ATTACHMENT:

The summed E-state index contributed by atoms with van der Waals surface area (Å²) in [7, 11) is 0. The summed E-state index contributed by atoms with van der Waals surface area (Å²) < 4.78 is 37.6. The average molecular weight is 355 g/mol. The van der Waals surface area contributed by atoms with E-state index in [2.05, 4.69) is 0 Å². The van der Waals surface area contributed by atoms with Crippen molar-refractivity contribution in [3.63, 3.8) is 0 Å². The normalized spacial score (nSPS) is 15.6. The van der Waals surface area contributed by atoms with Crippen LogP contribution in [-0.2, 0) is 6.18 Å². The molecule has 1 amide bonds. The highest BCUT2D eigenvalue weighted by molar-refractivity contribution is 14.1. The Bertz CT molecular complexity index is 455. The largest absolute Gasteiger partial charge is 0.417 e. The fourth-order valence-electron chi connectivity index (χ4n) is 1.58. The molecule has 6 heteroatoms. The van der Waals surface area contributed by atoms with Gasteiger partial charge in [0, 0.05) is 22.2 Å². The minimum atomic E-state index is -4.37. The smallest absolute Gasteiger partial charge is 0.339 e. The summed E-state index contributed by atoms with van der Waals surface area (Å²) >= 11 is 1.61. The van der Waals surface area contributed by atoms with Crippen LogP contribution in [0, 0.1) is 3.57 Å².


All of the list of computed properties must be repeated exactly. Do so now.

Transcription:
The summed E-state index contributed by atoms with van der Waals surface area (Å²) in [7, 11) is 0. The summed E-state index contributed by atoms with van der Waals surface area (Å²) < 4.78 is 37.6. The average molecular weight is 355 g/mol. The van der Waals surface area contributed by atoms with E-state index in [2.05, 4.69) is 0 Å². The van der Waals surface area contributed by atoms with Crippen molar-refractivity contribution in [3.63, 3.8) is 0 Å². The normalized spacial score (nSPS) is 15.6. The van der Waals surface area contributed by atoms with Crippen LogP contribution in [-0.2, 0) is 6.18 Å². The molecule has 1 amide bonds. The highest BCUT2D eigenvalue weighted by molar-refractivity contribution is 14.1. The Bertz CT molecular complexity index is 455. The largest absolute Gasteiger partial charge is 0.417 e. The fourth-order valence-electron chi connectivity index (χ4n) is 1.58. The molecule has 6 heteroatoms. The van der Waals surface area contributed by atoms with Gasteiger partial charge in [0, 0.05) is 22.2 Å². The minimum atomic E-state index is -4.37. The smallest absolute Gasteiger partial charge is 0.339 e. The summed E-state index contributed by atoms with van der Waals surface area (Å²) >= 11 is 1.61. The van der Waals surface area contributed by atoms with Crippen LogP contribution in [0, 0.1) is 3.57 Å².